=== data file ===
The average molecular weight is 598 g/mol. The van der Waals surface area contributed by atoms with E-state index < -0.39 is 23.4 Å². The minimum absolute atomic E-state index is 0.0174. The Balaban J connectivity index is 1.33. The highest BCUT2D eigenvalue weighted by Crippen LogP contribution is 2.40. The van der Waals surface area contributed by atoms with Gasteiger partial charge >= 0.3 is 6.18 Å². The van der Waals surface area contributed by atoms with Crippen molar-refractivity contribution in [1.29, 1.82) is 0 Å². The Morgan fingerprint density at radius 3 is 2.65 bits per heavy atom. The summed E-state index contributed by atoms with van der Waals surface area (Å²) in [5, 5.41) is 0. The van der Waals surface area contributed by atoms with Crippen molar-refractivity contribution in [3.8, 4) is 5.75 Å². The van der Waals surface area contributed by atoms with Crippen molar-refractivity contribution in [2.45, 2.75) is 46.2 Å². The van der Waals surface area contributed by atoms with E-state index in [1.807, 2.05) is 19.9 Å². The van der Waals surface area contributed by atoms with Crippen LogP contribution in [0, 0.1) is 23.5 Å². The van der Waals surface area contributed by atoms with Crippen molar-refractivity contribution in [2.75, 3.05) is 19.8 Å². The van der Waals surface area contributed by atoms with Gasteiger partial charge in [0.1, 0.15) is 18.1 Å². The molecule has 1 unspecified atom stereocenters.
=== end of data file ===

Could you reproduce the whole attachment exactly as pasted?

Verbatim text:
The average molecular weight is 598 g/mol. The van der Waals surface area contributed by atoms with E-state index < -0.39 is 23.4 Å². The minimum absolute atomic E-state index is 0.0174. The Balaban J connectivity index is 1.33. The highest BCUT2D eigenvalue weighted by Crippen LogP contribution is 2.40. The van der Waals surface area contributed by atoms with Gasteiger partial charge >= 0.3 is 6.18 Å². The van der Waals surface area contributed by atoms with Crippen molar-refractivity contribution in [1.29, 1.82) is 0 Å². The Morgan fingerprint density at radius 3 is 2.65 bits per heavy atom. The summed E-state index contributed by atoms with van der Waals surface area (Å²) in [5, 5.41) is 0. The van der Waals surface area contributed by atoms with Crippen molar-refractivity contribution in [3.8, 4) is 5.75 Å². The van der Waals surface area contributed by atoms with Crippen molar-refractivity contribution in [2.45, 2.75) is 46.2 Å². The van der Waals surface area contributed by atoms with E-state index in [1.807, 2.05) is 19.9 Å². The van der Waals surface area contributed by atoms with Crippen LogP contribution in [0, 0.1) is 23.5 Å². The van der Waals surface area contributed by atoms with Crippen molar-refractivity contribution in [2.75, 3.05) is 19.8 Å². The van der Waals surface area contributed by atoms with Gasteiger partial charge in [0.1, 0.15) is 18.1 Å². The molecule has 1 unspecified atom stereocenters.